"Are you a doctor?"
I get asked this a lot because I'm able to talk in medical terms. I discuss treatments and make suggestions (read: demands) like a doctor, not a patient. I've written before about the source of much of my medical knowledge due to constant hospital admissions for injuries, some control freak-ism in my wanting to know what the hell they're doing to me, and the med students meeting for test preps at my bar in my uni days, with me both referee and quizmaster. Then there was the EMT-track stint for the VFD.
I don't want to lie and it might be illegal in this country to make the claim, so I use vague language. It wasn't working, so I answered, "Not anymore." Boom! Now my opinion counts a lot more, and everything makes sense to them. How else could a non-doctor discuss the effects of treatment and handling of other symptomologies? Germans just can't get their minds around the idea that a non-specialist might know something about a specialised field.
Whether doctors, bakers, builders, Germans always act the same way. If it's their specialty, it's only their opinions which count. Unless you're a "colleague". If you've worked in the field only then does your opinion also matter. So when it comes to medical treatment, I'm "not a doctor anymore". Shit gets done... correctly.
I told them that there was no way I could come in last night and that I'd be there today, as mentioned in the Hole. Keep watching her; kidney function recovery after infusion can take 3-4 days. Neither BG nor I could sleep and the sun was up before our eyes were closed. A lot of beer and vodka disappeared down our gullets. I'd pretty much come to terms with having to do the deed. She cried a lot; I had to wait until she slept to have my 30-second eye leak. Over the past few years I've gotten very good at this.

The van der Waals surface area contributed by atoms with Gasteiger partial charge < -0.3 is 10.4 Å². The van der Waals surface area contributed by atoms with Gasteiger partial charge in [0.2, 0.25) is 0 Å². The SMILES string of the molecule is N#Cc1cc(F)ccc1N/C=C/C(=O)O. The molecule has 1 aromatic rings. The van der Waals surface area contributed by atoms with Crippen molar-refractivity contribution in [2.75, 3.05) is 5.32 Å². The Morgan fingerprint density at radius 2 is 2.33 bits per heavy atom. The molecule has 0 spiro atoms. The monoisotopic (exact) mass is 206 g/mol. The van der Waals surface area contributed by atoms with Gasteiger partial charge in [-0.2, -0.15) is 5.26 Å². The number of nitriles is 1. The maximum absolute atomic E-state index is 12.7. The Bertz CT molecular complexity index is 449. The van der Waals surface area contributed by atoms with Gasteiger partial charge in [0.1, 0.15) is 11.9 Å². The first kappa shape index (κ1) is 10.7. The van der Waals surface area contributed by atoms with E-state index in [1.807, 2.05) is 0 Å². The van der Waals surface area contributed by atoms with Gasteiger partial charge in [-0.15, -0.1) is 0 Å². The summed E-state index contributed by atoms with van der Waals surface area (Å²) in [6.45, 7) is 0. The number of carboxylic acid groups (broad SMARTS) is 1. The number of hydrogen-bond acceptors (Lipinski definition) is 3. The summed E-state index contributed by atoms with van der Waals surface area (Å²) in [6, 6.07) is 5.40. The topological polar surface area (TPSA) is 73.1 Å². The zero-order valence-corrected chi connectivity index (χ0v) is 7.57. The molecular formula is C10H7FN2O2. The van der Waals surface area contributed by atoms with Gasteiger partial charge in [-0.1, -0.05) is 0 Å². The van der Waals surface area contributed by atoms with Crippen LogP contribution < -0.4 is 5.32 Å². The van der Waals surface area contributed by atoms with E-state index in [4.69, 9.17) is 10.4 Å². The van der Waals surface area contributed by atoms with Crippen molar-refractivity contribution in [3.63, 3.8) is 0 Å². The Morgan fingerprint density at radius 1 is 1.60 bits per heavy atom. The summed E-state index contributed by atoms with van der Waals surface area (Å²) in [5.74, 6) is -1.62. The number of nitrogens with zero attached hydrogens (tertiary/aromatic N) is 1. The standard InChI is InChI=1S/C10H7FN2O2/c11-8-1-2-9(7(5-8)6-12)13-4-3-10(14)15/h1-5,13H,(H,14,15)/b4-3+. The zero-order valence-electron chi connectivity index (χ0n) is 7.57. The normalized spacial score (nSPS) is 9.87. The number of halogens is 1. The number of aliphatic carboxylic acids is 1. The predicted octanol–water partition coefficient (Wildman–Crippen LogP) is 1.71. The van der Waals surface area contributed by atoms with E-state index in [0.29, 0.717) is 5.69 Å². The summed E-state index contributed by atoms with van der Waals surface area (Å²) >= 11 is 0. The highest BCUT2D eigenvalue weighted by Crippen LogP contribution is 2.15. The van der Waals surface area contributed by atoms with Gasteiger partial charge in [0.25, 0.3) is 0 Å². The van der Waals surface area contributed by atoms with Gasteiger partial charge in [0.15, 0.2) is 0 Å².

Boy, the girl cat's brother, when not searching the apartment and calling her constantly until dropping from exhaustion, would take an occasional break to sit at the window and sulk. It's the first time the two have ever been separated and he needs her. I knew I'd have to bring him with me today, and if she was to be put down, he'd have to see her before and after. Despite most of his cat-ness being bred out of him, he's a cat, a carnivore, and must instinctively understand something about death.
There were a couple of missed calls on my cell phone from the hospital when I woke up around 11. I called up and they told me she'd produced "a very little bit of urine" and had diarrhoea. I set an appointment for 2pm and shortly before that, got the boy into the carrier.
Once in the room with the cat looking much better, I took her out of her hospital cage and him out of his carrier. She was looking almost normal and not being dehydrated played some small role in that. To the onlooker, the didn't seem that interested in each other but I know these two. He needs the attention and she got so annoyed by him that she hissed and batted a paw at him before walking away. He followed quietly. I've seen many similar marriages.
Along with the doc were a couple students. We went over the treatments available and prognosis some more. The students weren't going to learn a damned thing about dealing with "normal" patients, only about discussions with incredibly single-minded former Yank doctors hell-bent on saving the life of a small, quiet, 9-year-old Persian cat.